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The Mass Media

The Mass Media

Chancellor announces that masks are now “strongly recommended” on campus


UMass Boston students Meaghan Shea (Front) and Hannah Ortiz (Back) wear masks while working on assignments in the Wheatley Digital Studio.

On Thursday, April 21, Chancellor Marcelo Suárez-Orozco sent an email to the campus community with the subject line: “Masks Are Strongly Recommended.” The email comes less than a month after UMass Boston switched to a mask optional policy on March 28.

Chancellor Suárez-Orozco cited the BA.2 subvariant as one reason COVID-19 cases are on the rise. NBC10 reports that, as of April 14, 90.3 percent of COVID-19 cases were linked to the so-called “stealth variant.” Three weeks before that, the BA.2 subvariant was only linked to about 55 percent of the region’s cases. 

With the BA.2 variant on the climb, Suffolk County has fallen into the “medium” risk category according to the CDC’s Community Level data, as the chancellor wrote in his email. 

The CDC’s website states that individuals who are high risk or immunocompromised and live in a “medium” risk level are encouraged to “talk to [their] healthcare provider about additional precautions, such as wearing masks or respirators indoors in public.” The website also suggests: “if you live with or have social contact with someone at high risk for severe illness, consider testing yourself for infection before you get together and wearing a mask when indoors with them.”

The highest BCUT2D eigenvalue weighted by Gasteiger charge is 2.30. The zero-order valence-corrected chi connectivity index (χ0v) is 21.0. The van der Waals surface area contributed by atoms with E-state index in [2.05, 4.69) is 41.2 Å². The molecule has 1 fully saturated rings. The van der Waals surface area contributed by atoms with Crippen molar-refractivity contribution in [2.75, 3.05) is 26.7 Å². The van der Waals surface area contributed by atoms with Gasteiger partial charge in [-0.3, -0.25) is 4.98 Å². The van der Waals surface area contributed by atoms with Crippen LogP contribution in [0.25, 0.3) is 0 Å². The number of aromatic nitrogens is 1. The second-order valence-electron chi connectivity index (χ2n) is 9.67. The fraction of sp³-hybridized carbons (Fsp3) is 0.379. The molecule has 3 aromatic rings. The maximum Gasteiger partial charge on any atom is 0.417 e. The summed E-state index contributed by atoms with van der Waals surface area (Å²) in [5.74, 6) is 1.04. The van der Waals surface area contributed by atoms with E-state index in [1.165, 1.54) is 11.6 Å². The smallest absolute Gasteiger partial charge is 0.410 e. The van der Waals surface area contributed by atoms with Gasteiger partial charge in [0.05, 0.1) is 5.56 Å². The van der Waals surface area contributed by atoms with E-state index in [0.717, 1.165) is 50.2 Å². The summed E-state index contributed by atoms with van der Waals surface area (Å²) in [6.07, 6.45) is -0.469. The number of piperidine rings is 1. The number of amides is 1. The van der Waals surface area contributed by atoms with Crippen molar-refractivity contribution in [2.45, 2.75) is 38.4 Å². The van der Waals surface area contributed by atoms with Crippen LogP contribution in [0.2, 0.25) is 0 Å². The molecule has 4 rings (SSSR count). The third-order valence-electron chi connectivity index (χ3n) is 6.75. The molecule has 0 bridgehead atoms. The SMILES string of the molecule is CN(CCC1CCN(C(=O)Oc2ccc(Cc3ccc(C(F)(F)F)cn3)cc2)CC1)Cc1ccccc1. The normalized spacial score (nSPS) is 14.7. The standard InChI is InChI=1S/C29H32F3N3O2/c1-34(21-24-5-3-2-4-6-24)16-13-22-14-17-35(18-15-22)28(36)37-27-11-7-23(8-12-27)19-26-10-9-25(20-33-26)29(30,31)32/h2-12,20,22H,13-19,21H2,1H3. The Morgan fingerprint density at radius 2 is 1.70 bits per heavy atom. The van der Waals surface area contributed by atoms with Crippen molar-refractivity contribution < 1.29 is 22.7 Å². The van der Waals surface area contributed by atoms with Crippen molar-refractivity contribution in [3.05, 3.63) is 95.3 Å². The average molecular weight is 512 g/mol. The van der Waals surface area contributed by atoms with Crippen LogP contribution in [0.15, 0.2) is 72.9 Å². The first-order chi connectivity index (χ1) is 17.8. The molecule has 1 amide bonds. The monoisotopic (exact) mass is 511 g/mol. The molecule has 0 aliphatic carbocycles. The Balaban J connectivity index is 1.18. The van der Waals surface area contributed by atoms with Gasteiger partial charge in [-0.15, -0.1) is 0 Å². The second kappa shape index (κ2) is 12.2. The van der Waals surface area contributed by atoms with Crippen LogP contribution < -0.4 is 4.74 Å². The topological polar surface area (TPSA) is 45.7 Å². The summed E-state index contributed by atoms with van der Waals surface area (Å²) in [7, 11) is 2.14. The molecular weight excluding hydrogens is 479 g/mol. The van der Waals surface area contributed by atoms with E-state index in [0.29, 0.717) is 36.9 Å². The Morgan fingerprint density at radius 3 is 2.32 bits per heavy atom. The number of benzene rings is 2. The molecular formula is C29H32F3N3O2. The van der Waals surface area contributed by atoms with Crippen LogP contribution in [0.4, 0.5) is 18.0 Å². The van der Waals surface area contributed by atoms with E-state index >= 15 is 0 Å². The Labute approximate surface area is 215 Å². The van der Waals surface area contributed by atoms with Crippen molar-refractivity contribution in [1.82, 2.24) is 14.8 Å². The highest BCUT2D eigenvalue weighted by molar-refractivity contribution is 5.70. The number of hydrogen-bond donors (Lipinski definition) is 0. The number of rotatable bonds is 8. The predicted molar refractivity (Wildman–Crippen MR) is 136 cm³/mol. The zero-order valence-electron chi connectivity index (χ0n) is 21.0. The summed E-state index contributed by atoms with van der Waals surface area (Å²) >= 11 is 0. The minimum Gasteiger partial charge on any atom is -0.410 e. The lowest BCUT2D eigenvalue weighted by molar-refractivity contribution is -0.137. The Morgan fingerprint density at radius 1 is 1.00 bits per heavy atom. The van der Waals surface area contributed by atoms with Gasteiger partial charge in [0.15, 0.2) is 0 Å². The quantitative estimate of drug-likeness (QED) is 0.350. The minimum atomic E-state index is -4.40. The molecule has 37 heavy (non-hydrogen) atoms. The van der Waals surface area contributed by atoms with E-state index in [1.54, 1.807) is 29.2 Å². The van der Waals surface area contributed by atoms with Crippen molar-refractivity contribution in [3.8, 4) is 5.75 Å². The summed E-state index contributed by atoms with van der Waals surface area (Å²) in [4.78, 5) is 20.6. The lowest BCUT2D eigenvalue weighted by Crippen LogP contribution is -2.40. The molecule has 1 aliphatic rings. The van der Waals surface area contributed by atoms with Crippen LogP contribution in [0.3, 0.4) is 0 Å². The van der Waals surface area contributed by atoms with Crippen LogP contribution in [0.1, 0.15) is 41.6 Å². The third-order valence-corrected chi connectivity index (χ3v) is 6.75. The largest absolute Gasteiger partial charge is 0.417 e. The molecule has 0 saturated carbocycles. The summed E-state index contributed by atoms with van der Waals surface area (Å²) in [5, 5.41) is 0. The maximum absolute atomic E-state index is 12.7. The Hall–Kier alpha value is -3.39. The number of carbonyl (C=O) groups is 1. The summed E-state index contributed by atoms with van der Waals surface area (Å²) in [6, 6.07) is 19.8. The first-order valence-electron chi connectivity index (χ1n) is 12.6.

With these factors in mind, the chancellor stressed the protection masks provide.

“While our very high vaccination rates provide a strong layer of protection for our community, wearing a mask—especially higher quality masks such as surgical or KN95-style—continues to offer an additional layer of protection,” reads the email.

The chancellor also stressed that masks will still be required in campus shuttles despite the MBTA’s shift to a mask-optional policy, that masks are still required for those who are unvaccinated or unboosted, and that existing protocols regarding masking after quarantine or isolation remain in place.

With only a few weeks left in the semester, the chancellor offered a warning about future masking policies.

“Please note that it may be necessary to re-institute a mask mandate for the entire campus in the near future if the indicators continue to worsen and as per CDC and local health authority recommendations,” reads the email.

Williams College, located in Williamstown, Mass., recently lifted their indoor mask mandate just to reinstate it days later, after cases rose. 

“I think students are really feeling like people they know are dropping like flies,” said junior Kitt Urdang to ABC News. “There’s definitely been a lot more uncertainty than there’s been on campus since COVID-19 hit.” 

Universities and colleges in Washington D.C., Pennsylvania, New York, Texas and Connecticut have all taken measures to prevent the spread of COVID-19 amongst the rising cases. Howard University has even switched to remote learning. 

In his email, the chancellor reminded the campus community that masks and antigen tests are available on campus in four locations: the University Health Services testing clinic, the Campus Center Information Desk, the Human Resources office in Quinn, and the Office of Environmental Health & Safety in Quinn. Additionally, students and staff may schedule free PCR testing in the Campus Center using the My Health Beacon portal.
“We extend a heartfelt thank you to all our students, faculty and staff for your continued vigilance in keeping our community safe,” reads the email. “You can find information about policies, announcements, FAQs and our dashboard on the UMass Boston COVID-19/Return to Campus website.”